Luiz Andre Barroso has worked across several engineering areas including software infrastructure, storage availability, energy efficiency, and hardware design. He was the first manager of Google's Platforms Engineering team, the group responsible for designing the company's computing platform. Prior to Google, he was a member of the research staff at Digital Equipment Corporation (later acquired by Compaq), where his group did some of the pioneering work on processor and memory system design for commercial workloads. That research led to the design of Piranha, a single-chip multiprocessor that helped inspire some of the multicore CPUs that are now in the mainstream. He has lectured at Pontificia Universidade Catolica (PUC)-Rio de Janeiro (Brazil) and Stanford University, holds a Ph.D. in computer engineering from the University of Southern California and B.S/M.S. degrees in electrical engineering from the PUC, Rio de Janeiro. Luiz is a Google Fellow, a Fellow of the ACM and of the American Association for the Advancement of Science.
Jimmy Clidaras led Google's datacenter engineering program through multiple generations starting in 2004, with a special emphasis on energy- and cost-efficient design. He was the first director of Google's Platforms Infrastructure Engineering team, responsible for power, cooling, embedded software, and datacenter R&D engineering. Jimmy's original background is in aerospace engineering, having worked at Harris Corporation and E-Systems, where he developed space-flight hardware for communication and research satellites. He holds degrees in audio engineering ('84) and mechanical engineering ('94, Florida Atlantic University). He is currently a Distinguished Datacenter Engineer at Google and a Distinguished Alumnus of FAU. He remains engaged in datacenter research activities, continuing the search for disruptive technologies.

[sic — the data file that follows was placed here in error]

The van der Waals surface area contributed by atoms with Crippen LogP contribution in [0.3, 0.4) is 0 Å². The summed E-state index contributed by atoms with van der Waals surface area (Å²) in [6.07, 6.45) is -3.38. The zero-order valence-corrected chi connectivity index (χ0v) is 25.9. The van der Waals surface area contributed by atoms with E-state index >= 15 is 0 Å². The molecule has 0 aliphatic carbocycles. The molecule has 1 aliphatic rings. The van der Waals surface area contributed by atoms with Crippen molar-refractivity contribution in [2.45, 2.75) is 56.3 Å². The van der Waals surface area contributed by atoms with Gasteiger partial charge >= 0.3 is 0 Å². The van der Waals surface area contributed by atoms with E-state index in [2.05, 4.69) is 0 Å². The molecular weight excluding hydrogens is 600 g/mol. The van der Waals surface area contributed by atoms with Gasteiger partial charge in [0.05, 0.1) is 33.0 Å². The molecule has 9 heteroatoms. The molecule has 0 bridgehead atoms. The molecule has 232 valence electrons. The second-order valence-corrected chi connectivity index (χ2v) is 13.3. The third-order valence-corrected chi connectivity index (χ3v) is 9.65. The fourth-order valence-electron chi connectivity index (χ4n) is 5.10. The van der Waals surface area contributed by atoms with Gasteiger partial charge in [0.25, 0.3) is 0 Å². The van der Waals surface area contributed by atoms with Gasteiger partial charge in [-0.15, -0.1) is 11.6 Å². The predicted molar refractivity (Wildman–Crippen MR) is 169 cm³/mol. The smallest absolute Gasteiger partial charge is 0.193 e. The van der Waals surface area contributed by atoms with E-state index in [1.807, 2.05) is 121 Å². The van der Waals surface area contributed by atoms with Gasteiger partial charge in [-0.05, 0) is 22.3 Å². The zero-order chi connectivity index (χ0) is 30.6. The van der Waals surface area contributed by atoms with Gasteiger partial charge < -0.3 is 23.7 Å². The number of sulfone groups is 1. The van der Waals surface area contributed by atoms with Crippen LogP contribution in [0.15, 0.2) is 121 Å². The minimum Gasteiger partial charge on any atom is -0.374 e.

Urs Hölzle served as Google's first vice president of engineering and leads the development of Google's technical infrastructure. His current responsibilities include the design and operation of the servers, networks, datacenters, and software infrastructure that power Google. He is also renowned for both his red socks and his free-range Leonberger, Yoshka (Google's original top dog). Urs grew up in Switzerland and received a master's degree in computer science from ETH Zürich and, as a Fulbright scholar, a Ph.D. from Stanford. While at Stanford (and then a start-up later acquired by Sun Microsystems) he invented fundamental techniques used in most of today's leading Java compilers. Before joining Google he was a professor of computer science at the University of California, Santa Barbara. He is a Fellow of the ACM, a member of the Swiss Academy of Technical Sciences and the National Academy of Engineering, and serves on the board of the US World Wildlife Fund as well as the Open Networking Foundation.
Notes for the Second Edition
After nearly four years of substantial academic and industrial developments in warehouse-scale computing, we are delighted to present our first major update to this lecture. The increased popularity of public clouds has made WSC software techniques relevant to a larger pool of programmers since our first edition. Therefore, we expanded Chapter 2 to reflect our better understanding of WSC software systems and the toolbox of software techniques for WSC programming. In Chapter 3, we added to our coverage of the evolving landscape of wimpy vs. brawny server trade-offs, and we now present an overview of WSC interconnects and storage systems that was promised but lacking in the original edition. Thanks largely to the help of our new co-author, Google Distinguished Engineer Jimmy Clidaras, the material on facility mechanical and power distribution design has been updated and greatly extended (see Chapters 4 and 5). Chapters 6 and 7 have also been revamped significantly. We hope this revised edition continues to meet the needs of educators and professionals in this area.